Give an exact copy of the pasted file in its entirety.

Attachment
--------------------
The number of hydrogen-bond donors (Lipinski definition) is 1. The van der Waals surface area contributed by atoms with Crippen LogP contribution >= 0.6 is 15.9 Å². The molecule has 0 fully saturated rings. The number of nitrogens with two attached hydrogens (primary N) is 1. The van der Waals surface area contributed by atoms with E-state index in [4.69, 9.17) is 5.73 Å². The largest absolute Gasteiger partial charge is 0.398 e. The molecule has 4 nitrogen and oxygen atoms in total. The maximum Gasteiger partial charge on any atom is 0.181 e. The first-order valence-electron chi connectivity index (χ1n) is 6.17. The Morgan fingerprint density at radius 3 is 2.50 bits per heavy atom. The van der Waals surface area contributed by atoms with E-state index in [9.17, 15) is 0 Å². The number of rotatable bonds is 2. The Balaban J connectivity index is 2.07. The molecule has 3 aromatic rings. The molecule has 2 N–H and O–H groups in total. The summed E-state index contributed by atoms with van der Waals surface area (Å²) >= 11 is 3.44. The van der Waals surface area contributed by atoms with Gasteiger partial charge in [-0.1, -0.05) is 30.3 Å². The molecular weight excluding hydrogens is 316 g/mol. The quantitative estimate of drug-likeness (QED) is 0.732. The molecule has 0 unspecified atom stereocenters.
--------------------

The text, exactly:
The number of hydrogen-bond donors (Lipinski definition) is 1. The van der Waals surface area contributed by atoms with Crippen LogP contribution >= 0.6 is 15.9 Å². The molecule has 0 fully saturated rings. The number of nitrogens with two attached hydrogens (primary N) is 1. The van der Waals surface area contributed by atoms with E-state index in [4.69, 9.17) is 5.73 Å². The largest absolute Gasteiger partial charge is 0.398 e. The molecule has 4 nitrogen and oxygen atoms in total. The maximum Gasteiger partial charge on any atom is 0.181 e. The first-order valence-electron chi connectivity index (χ1n) is 6.17. The Morgan fingerprint density at radius 3 is 2.50 bits per heavy atom. The van der Waals surface area contributed by atoms with E-state index in [9.17, 15) is 0 Å². The number of rotatable bonds is 2. The Balaban J connectivity index is 2.07. The molecule has 3 aromatic rings. The molecule has 2 N–H and O–H groups in total. The summed E-state index contributed by atoms with van der Waals surface area (Å²) >= 11 is 3.44. The van der Waals surface area contributed by atoms with Gasteiger partial charge in [-0.1, -0.05) is 30.3 Å². The molecular weight excluding hydrogens is 316 g/mol. The quantitative estimate of drug-likeness (QED) is 0.732. The molecule has 0 unspecified atom stereocenters.